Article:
Another International Dark Sky Park, Goblin Valley State Park is one of the top Utah stargazing spots. Located along the San Rafael Reef, Goblin Valley is home to a fascinating landscape covered with sandstone “goblins” and other formations. But when the night sets in, park rangers focus on the gorgeous dark skies and host full moon hikes and telescope tours for stargazers. If you want to spend the night, you can stay in the park’s campground or yurts.
12. Goosenecks State Park
Located north of Mexican Hat, Goosenecks State Park is one of the best spots to go stargazing in Utah. In 2021, Goosenecks State Park was designated an International Dark Sky Park, and thanks to its little light pollution and remoteness, stargazing here is some of the best in Utah.
Besides dark skies, Goosenecks State Park offers astounding views during the day, with its naturally carved giant rock formations and wonderful scenery along hiking paths.
13. Hovenweep National Monument
The six villages built by the ancestral Puebloans aren’t the only thing that Hovenweep National Monument preserves. Located in Southeastern Utah, Hovenweep National Monument boasts unpolluted dark skies, just like the ones that Puebloans would gaze upon 1,000 years ago. This is another International Dark Sky Park, and as such, rangers host stargazing programs in spring and summer for visitors.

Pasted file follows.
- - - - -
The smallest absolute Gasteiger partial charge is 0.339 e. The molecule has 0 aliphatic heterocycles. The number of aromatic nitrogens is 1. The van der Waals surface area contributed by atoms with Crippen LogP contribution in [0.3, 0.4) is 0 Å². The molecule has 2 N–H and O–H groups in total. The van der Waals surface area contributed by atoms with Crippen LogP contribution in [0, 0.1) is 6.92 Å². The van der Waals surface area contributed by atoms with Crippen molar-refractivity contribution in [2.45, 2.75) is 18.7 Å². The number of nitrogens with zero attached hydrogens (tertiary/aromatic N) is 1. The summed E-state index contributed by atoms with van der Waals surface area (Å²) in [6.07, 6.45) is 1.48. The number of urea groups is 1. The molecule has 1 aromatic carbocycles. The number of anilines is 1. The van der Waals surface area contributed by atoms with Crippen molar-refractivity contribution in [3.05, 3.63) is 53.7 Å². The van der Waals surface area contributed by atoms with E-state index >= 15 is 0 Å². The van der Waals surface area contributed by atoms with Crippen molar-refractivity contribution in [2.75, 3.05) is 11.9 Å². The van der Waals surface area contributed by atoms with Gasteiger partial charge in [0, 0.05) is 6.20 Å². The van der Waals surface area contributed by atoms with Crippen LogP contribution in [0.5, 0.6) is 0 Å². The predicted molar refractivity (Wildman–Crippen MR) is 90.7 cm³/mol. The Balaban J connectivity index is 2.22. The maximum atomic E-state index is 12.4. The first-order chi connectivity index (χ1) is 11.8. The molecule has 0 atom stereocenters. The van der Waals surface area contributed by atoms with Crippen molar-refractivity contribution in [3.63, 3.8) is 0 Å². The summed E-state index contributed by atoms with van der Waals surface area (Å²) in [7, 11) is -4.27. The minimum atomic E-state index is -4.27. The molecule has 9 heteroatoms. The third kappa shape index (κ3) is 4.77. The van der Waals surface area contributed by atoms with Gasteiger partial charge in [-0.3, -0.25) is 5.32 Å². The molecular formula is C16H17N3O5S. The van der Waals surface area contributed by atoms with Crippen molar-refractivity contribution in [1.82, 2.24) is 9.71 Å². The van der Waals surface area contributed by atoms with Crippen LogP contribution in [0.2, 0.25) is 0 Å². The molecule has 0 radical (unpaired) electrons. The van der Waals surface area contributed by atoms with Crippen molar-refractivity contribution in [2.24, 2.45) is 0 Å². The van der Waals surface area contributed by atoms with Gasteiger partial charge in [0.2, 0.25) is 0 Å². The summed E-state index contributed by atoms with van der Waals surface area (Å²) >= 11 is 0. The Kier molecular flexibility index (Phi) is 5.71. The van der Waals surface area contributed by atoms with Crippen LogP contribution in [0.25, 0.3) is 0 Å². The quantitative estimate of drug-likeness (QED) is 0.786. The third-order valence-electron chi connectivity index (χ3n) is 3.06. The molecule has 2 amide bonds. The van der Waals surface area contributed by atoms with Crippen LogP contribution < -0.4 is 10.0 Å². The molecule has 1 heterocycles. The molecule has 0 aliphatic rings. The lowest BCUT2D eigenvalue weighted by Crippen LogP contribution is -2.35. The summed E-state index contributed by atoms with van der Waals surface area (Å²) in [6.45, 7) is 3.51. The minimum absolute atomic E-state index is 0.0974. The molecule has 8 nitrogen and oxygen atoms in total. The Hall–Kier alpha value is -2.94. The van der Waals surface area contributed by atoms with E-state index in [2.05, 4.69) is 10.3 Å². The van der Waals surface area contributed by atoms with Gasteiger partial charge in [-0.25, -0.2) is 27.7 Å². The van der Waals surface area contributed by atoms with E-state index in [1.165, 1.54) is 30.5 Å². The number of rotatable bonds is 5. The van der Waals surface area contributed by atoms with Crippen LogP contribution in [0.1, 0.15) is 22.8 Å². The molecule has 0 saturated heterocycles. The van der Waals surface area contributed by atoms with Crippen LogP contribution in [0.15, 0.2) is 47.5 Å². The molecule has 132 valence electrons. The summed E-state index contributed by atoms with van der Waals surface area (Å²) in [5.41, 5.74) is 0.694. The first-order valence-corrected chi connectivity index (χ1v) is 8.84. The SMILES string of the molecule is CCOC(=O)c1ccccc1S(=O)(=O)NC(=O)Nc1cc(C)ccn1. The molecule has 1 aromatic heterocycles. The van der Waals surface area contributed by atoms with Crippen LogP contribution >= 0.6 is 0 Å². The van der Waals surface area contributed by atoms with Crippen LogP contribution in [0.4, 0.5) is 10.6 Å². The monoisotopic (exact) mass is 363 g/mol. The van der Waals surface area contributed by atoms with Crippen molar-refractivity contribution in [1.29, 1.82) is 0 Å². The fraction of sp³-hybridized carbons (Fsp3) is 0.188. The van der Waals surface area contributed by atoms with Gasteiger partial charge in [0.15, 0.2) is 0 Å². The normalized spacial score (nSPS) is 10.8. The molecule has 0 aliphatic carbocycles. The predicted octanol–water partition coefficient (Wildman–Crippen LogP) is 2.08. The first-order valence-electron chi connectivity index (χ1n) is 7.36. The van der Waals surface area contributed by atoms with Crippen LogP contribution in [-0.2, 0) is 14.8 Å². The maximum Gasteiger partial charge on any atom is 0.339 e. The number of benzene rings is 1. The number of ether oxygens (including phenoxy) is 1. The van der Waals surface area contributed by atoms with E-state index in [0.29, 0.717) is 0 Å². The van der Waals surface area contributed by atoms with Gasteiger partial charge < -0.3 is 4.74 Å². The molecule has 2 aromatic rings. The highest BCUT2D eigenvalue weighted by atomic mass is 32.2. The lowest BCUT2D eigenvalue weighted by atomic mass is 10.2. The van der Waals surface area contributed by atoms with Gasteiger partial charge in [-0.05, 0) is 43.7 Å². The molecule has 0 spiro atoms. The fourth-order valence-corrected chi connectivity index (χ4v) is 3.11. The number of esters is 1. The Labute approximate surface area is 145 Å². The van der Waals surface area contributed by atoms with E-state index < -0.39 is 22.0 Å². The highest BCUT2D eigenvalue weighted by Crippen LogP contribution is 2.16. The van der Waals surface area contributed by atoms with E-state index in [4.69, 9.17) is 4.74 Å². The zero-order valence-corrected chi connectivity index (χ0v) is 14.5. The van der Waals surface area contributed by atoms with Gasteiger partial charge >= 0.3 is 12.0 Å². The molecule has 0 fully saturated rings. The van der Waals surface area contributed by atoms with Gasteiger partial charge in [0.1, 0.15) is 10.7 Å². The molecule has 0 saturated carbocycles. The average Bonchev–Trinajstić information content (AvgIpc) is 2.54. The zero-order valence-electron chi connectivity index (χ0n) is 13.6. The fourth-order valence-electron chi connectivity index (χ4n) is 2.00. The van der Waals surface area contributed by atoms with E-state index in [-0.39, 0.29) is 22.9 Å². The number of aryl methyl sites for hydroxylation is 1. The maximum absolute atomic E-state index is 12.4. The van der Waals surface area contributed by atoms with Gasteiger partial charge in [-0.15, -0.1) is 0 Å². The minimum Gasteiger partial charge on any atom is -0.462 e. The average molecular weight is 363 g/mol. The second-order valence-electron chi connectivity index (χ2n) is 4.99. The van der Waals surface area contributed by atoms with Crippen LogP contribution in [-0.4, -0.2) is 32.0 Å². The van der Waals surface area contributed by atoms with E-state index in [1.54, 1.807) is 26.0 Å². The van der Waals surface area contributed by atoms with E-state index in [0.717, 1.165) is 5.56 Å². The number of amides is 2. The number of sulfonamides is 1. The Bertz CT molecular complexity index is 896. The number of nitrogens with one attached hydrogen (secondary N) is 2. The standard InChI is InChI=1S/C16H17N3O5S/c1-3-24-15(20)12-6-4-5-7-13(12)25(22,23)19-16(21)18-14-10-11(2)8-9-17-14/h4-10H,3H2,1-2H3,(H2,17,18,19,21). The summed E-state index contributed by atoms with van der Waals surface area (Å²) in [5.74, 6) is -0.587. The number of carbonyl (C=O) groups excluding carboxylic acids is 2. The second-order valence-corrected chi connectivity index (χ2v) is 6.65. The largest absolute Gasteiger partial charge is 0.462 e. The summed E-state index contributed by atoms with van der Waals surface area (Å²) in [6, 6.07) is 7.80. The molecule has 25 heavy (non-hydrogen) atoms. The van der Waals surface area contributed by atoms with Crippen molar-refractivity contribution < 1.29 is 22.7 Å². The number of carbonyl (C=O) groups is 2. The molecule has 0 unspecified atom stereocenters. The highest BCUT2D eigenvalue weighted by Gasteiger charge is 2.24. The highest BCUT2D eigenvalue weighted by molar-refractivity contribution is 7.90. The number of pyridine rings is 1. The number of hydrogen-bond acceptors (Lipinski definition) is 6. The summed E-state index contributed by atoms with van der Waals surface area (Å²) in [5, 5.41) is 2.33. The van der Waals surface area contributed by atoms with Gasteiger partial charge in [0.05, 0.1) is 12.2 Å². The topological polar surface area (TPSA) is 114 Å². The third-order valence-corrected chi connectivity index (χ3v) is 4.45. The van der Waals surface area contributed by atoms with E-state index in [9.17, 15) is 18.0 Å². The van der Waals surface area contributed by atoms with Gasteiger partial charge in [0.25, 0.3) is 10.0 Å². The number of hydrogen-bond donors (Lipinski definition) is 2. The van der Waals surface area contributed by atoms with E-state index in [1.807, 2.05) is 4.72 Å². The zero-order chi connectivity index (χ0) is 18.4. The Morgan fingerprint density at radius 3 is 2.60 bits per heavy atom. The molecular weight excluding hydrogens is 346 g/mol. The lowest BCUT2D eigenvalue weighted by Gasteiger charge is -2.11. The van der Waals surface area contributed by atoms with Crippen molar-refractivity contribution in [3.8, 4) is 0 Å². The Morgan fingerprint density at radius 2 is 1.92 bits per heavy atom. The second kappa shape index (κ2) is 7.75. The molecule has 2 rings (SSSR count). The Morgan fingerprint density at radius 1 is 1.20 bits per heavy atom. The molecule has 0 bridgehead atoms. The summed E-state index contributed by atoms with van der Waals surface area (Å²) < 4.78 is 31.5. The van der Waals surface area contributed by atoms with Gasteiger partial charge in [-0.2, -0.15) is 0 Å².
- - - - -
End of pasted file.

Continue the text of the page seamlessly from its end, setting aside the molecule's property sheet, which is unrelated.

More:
If you stargaze on your own, keep in mind it’s allowed only at the visitor center or campground.
14. Jordanelle State Park
Situated on the Eastside of the Wasatch, Jordanelle State Park is a great spot for stargazing in Utah. Thanks to the surrounding hillsides and mountains that provide a blockade for light pollution, this park is home to clear skies where the stars shine brightly. Jordanelle State Park is a popular spot among stargazers and has been host to different dark sky events, such as star parties, for over a decade.
15. Kodachrome Basin State Park